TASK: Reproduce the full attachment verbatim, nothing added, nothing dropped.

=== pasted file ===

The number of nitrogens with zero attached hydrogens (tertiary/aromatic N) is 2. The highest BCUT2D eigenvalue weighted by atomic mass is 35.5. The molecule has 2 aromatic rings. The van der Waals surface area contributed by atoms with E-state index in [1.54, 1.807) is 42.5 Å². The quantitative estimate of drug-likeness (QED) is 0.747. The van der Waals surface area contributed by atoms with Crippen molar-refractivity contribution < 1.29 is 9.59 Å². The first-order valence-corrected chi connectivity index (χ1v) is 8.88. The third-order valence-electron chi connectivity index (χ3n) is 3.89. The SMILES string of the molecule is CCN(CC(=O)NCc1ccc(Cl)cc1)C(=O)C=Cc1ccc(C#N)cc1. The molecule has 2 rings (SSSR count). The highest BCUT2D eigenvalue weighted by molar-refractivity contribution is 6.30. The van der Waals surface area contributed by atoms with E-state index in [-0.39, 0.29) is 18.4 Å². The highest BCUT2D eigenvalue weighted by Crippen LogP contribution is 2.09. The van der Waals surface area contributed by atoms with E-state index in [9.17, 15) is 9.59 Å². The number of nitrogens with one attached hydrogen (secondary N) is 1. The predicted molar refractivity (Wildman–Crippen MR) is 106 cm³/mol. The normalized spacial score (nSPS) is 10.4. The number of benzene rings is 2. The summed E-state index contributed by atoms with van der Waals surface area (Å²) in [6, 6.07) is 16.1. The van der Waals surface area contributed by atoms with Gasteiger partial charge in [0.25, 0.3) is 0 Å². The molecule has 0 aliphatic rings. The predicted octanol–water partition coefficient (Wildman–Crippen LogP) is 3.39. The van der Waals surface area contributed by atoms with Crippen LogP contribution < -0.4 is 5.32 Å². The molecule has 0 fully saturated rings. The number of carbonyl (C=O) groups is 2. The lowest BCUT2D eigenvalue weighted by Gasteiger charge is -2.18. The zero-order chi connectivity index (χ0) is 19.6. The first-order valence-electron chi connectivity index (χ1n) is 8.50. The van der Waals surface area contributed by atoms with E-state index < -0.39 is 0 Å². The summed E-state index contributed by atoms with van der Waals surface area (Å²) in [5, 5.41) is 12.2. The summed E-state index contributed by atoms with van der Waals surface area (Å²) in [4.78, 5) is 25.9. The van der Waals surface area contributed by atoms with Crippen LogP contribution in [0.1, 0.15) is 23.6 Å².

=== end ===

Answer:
The number of nitrogens with zero attached hydrogens (tertiary/aromatic N) is 2. The highest BCUT2D eigenvalue weighted by atomic mass is 35.5. The molecule has 2 aromatic rings. The van der Waals surface area contributed by atoms with E-state index in [1.54, 1.807) is 42.5 Å². The quantitative estimate of drug-likeness (QED) is 0.747. The van der Waals surface area contributed by atoms with Crippen molar-refractivity contribution < 1.29 is 9.59 Å². The first-order valence-corrected chi connectivity index (χ1v) is 8.88. The third-order valence-electron chi connectivity index (χ3n) is 3.89. The SMILES string of the molecule is CCN(CC(=O)NCc1ccc(Cl)cc1)C(=O)C=Cc1ccc(C#N)cc1. The molecule has 2 rings (SSSR count). The highest BCUT2D eigenvalue weighted by molar-refractivity contribution is 6.30. The van der Waals surface area contributed by atoms with E-state index in [-0.39, 0.29) is 18.4 Å². The highest BCUT2D eigenvalue weighted by Crippen LogP contribution is 2.09. The van der Waals surface area contributed by atoms with E-state index in [9.17, 15) is 9.59 Å². The number of nitrogens with one attached hydrogen (secondary N) is 1. The predicted molar refractivity (Wildman–Crippen MR) is 106 cm³/mol. The normalized spacial score (nSPS) is 10.4. The number of benzene rings is 2. The summed E-state index contributed by atoms with van der Waals surface area (Å²) in [6, 6.07) is 16.1. The van der Waals surface area contributed by atoms with Gasteiger partial charge in [0.25, 0.3) is 0 Å². The molecule has 0 aliphatic rings. The predicted octanol–water partition coefficient (Wildman–Crippen LogP) is 3.39. The van der Waals surface area contributed by atoms with Crippen LogP contribution < -0.4 is 5.32 Å². The molecule has 0 fully saturated rings. The number of carbonyl (C=O) groups is 2. The lowest BCUT2D eigenvalue weighted by Gasteiger charge is -2.18. The zero-order chi connectivity index (χ0) is 19.6. The first-order valence-electron chi connectivity index (χ1n) is 8.50. The van der Waals surface area contributed by atoms with E-state index < -0.39 is 0 Å². The summed E-state index contributed by atoms with van der Waals surface area (Å²) in [5, 5.41) is 12.2. The summed E-state index contributed by atoms with van der Waals surface area (Å²) in [4.78, 5) is 25.9. The van der Waals surface area contributed by atoms with Crippen LogP contribution in [0.1, 0.15) is 23.6 Å².